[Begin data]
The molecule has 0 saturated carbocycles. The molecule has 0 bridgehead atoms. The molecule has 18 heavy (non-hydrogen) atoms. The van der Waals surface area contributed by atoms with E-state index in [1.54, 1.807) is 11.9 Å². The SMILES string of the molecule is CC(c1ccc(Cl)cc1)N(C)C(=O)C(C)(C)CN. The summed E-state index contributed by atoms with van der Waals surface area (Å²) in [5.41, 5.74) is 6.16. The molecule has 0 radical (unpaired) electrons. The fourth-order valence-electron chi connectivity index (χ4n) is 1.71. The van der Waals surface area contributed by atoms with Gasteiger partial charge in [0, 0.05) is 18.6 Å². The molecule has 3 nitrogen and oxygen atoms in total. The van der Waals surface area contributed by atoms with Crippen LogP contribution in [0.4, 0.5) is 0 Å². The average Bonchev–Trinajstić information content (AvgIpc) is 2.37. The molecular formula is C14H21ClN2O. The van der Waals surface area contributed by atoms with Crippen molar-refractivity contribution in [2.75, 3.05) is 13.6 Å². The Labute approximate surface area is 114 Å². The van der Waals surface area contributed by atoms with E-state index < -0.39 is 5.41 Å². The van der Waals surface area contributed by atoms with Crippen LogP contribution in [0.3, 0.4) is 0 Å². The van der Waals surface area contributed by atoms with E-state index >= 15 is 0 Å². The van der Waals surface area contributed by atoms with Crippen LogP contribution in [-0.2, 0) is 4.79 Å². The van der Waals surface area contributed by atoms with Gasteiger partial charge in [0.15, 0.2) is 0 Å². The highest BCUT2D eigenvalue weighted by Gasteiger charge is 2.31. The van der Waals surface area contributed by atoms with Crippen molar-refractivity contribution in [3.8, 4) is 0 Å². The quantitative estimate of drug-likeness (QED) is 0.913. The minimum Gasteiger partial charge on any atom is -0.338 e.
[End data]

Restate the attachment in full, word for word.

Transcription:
The molecule has 0 saturated carbocycles. The molecule has 0 bridgehead atoms. The molecule has 18 heavy (non-hydrogen) atoms. The van der Waals surface area contributed by atoms with E-state index in [1.54, 1.807) is 11.9 Å². The SMILES string of the molecule is CC(c1ccc(Cl)cc1)N(C)C(=O)C(C)(C)CN. The summed E-state index contributed by atoms with van der Waals surface area (Å²) in [5.41, 5.74) is 6.16. The molecule has 0 radical (unpaired) electrons. The fourth-order valence-electron chi connectivity index (χ4n) is 1.71. The van der Waals surface area contributed by atoms with Gasteiger partial charge in [0, 0.05) is 18.6 Å². The molecule has 3 nitrogen and oxygen atoms in total. The van der Waals surface area contributed by atoms with Crippen LogP contribution in [0.4, 0.5) is 0 Å². The average Bonchev–Trinajstić information content (AvgIpc) is 2.37. The molecular formula is C14H21ClN2O. The van der Waals surface area contributed by atoms with Crippen molar-refractivity contribution in [2.75, 3.05) is 13.6 Å². The Labute approximate surface area is 114 Å². The van der Waals surface area contributed by atoms with E-state index < -0.39 is 5.41 Å². The van der Waals surface area contributed by atoms with Crippen LogP contribution in [0.3, 0.4) is 0 Å². The van der Waals surface area contributed by atoms with E-state index >= 15 is 0 Å². The van der Waals surface area contributed by atoms with Crippen LogP contribution in [-0.2, 0) is 4.79 Å². The van der Waals surface area contributed by atoms with Gasteiger partial charge in [0.15, 0.2) is 0 Å². The highest BCUT2D eigenvalue weighted by Gasteiger charge is 2.31. The van der Waals surface area contributed by atoms with Crippen molar-refractivity contribution in [3.8, 4) is 0 Å². The quantitative estimate of drug-likeness (QED) is 0.913. The minimum Gasteiger partial charge on any atom is -0.338 e.